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Palantir ex-employee claims frat-house antics at company: Report

Code on computer
Fred Tanneau | AFP | Getty Images

Add a "party culture" problem to the growing list of problems facing Palantir.

A 67-year-old former employee who was dismissed by the notoriously secretive company
claimed in documents obtained by Gizmodo that the tech firm had a frat-house environment. The documents, obtained by the website, said Bernie Cohen claims he had to seek medical attention for two alcohol-related workplace incidents.

Palantir did not immediately respond to a CNBC request for comment. Cohen could not be located by CNBC for comment. Gizmodo said he did not return multiple requests for comment.

In the documents, Cohen claimed he was injured when an office door slammed on him as a seemingly drunken co-worker rushed to make a shot in a beer pong game, Gizmodo said. He also said he suffered hives when he was the subject of an office prank that involved another apparently drunken co-worker placing dog hair around his work area, according to the website.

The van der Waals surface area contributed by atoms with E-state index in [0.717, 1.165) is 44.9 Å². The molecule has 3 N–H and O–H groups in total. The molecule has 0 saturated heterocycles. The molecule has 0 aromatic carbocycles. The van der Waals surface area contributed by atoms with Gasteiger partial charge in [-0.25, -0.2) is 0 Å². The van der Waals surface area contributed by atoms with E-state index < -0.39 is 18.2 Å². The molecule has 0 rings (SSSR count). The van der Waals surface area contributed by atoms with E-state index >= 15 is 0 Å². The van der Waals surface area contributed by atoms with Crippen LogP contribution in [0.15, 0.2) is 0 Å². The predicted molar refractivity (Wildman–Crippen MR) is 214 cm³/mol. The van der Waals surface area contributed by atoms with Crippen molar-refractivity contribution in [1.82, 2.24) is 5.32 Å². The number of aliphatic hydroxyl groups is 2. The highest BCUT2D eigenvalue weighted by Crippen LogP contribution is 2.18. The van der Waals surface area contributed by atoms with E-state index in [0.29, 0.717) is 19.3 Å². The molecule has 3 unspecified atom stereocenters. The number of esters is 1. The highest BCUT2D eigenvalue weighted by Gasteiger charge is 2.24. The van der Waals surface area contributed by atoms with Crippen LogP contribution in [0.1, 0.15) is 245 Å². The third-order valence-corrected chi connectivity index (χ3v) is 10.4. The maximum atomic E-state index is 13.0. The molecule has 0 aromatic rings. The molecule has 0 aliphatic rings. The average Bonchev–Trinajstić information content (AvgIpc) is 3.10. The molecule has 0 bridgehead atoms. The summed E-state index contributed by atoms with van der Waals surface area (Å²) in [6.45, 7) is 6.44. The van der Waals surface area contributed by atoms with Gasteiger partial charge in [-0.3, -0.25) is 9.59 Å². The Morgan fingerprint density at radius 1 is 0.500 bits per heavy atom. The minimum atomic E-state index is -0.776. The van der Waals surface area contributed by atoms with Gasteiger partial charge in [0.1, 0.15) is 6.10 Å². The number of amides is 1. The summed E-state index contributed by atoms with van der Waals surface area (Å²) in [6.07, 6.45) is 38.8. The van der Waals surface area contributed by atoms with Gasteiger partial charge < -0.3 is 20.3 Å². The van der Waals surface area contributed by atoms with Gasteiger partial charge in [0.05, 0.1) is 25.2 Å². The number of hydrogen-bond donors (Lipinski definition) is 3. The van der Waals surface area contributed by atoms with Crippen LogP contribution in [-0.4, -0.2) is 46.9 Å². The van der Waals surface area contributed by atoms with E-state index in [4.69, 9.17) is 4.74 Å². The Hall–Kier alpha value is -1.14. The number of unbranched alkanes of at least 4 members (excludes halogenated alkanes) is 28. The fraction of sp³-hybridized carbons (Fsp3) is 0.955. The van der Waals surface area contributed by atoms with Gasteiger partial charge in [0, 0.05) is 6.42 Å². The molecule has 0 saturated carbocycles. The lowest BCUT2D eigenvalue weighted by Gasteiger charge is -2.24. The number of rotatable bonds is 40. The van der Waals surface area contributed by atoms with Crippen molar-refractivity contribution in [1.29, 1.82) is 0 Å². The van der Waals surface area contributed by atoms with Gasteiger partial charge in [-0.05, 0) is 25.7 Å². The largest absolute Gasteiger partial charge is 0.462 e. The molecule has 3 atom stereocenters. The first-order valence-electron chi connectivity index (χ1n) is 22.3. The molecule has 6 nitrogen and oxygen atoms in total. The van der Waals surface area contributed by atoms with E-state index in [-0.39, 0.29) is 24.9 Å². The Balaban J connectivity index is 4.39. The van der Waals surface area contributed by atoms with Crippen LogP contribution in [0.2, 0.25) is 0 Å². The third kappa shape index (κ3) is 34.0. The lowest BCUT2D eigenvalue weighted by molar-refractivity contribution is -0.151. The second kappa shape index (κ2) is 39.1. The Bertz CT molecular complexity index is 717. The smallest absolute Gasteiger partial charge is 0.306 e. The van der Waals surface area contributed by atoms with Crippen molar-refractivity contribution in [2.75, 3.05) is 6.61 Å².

The documents suggest an environment seemingly at odds with the highly valued start-up's role in working with sensitive information for clients like the FBI and CIA.

Servers in computer room
Martin Bureau | AFP | Getty Images

The Gizmodo report furthers a recent string of bad news for the data analysis company co-founded by Peter Thiel. According to a recent Buzzfeed story, a team of hackers hired by Palantir to test its security last fall found holes that left customer data exposed. Last month, Buzzfeed reported that Palantir had lost a handful of clients within the past year and a half — Coca-Cola, American Express, and Nasdaq.

Thiel bankrolled the lawsuit by wrestler Hulk Hogan against Gizmodo's parent company, Gawker Media. Gizmodo said it started to work on the story before Thiel's involvement came to light. Hogan won a $140 million judgment in the case.


Palantir has raised more than $2 billion and is valued at $20 billion, making it one of the world's most valuable start-ups, trailing only the likes of Uber and Airbnb.